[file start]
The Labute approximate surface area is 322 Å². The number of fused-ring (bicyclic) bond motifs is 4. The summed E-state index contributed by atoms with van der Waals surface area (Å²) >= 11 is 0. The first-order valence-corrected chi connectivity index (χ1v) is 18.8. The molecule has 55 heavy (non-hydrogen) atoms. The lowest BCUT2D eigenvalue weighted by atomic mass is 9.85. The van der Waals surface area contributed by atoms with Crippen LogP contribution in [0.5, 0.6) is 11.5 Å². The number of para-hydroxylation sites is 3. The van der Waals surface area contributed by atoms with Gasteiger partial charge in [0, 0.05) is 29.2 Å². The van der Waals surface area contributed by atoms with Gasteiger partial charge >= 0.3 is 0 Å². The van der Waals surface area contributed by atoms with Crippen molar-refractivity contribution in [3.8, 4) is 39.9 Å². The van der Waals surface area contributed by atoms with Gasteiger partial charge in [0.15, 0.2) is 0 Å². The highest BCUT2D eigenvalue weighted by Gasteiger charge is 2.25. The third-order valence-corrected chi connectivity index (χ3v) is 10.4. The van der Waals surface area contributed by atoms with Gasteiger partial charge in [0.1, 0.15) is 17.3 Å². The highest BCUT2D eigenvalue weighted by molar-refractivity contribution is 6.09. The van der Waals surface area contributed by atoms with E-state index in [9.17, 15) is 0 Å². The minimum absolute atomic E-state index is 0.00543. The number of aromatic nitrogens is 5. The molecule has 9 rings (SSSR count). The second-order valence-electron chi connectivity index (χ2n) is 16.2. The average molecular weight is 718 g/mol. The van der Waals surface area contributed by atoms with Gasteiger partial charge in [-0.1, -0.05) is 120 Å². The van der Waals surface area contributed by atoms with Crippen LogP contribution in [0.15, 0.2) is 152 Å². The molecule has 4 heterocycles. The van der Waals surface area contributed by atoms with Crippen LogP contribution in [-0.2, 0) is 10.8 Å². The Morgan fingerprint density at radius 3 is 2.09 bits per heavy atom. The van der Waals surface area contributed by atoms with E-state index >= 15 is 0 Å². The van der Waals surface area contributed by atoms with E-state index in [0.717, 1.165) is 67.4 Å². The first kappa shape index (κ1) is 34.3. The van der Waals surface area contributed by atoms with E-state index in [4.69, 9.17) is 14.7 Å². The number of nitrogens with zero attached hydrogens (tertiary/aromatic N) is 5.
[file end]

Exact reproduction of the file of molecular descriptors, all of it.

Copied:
The Labute approximate surface area is 322 Å². The number of fused-ring (bicyclic) bond motifs is 4. The summed E-state index contributed by atoms with van der Waals surface area (Å²) >= 11 is 0. The first-order valence-corrected chi connectivity index (χ1v) is 18.8. The molecule has 55 heavy (non-hydrogen) atoms. The lowest BCUT2D eigenvalue weighted by atomic mass is 9.85. The van der Waals surface area contributed by atoms with Crippen LogP contribution in [0.5, 0.6) is 11.5 Å². The number of para-hydroxylation sites is 3. The van der Waals surface area contributed by atoms with Gasteiger partial charge in [0, 0.05) is 29.2 Å². The van der Waals surface area contributed by atoms with Gasteiger partial charge >= 0.3 is 0 Å². The van der Waals surface area contributed by atoms with Crippen molar-refractivity contribution in [3.8, 4) is 39.9 Å². The van der Waals surface area contributed by atoms with Gasteiger partial charge in [0.15, 0.2) is 0 Å². The highest BCUT2D eigenvalue weighted by Gasteiger charge is 2.25. The third-order valence-corrected chi connectivity index (χ3v) is 10.4. The van der Waals surface area contributed by atoms with Gasteiger partial charge in [0.1, 0.15) is 17.3 Å². The highest BCUT2D eigenvalue weighted by molar-refractivity contribution is 6.09. The van der Waals surface area contributed by atoms with E-state index in [9.17, 15) is 0 Å². The minimum absolute atomic E-state index is 0.00543. The number of aromatic nitrogens is 5. The molecule has 9 rings (SSSR count). The second-order valence-electron chi connectivity index (χ2n) is 16.2. The average molecular weight is 718 g/mol. The van der Waals surface area contributed by atoms with Gasteiger partial charge in [-0.1, -0.05) is 120 Å². The van der Waals surface area contributed by atoms with Crippen LogP contribution in [0.15, 0.2) is 152 Å². The molecule has 4 heterocycles. The van der Waals surface area contributed by atoms with Crippen LogP contribution in [-0.2, 0) is 10.8 Å². The Morgan fingerprint density at radius 3 is 2.09 bits per heavy atom. The van der Waals surface area contributed by atoms with E-state index >= 15 is 0 Å². The van der Waals surface area contributed by atoms with E-state index in [0.717, 1.165) is 67.4 Å². The first kappa shape index (κ1) is 34.3. The van der Waals surface area contributed by atoms with E-state index in [4.69, 9.17) is 14.7 Å². The number of nitrogens with zero attached hydrogens (tertiary/aromatic N) is 5.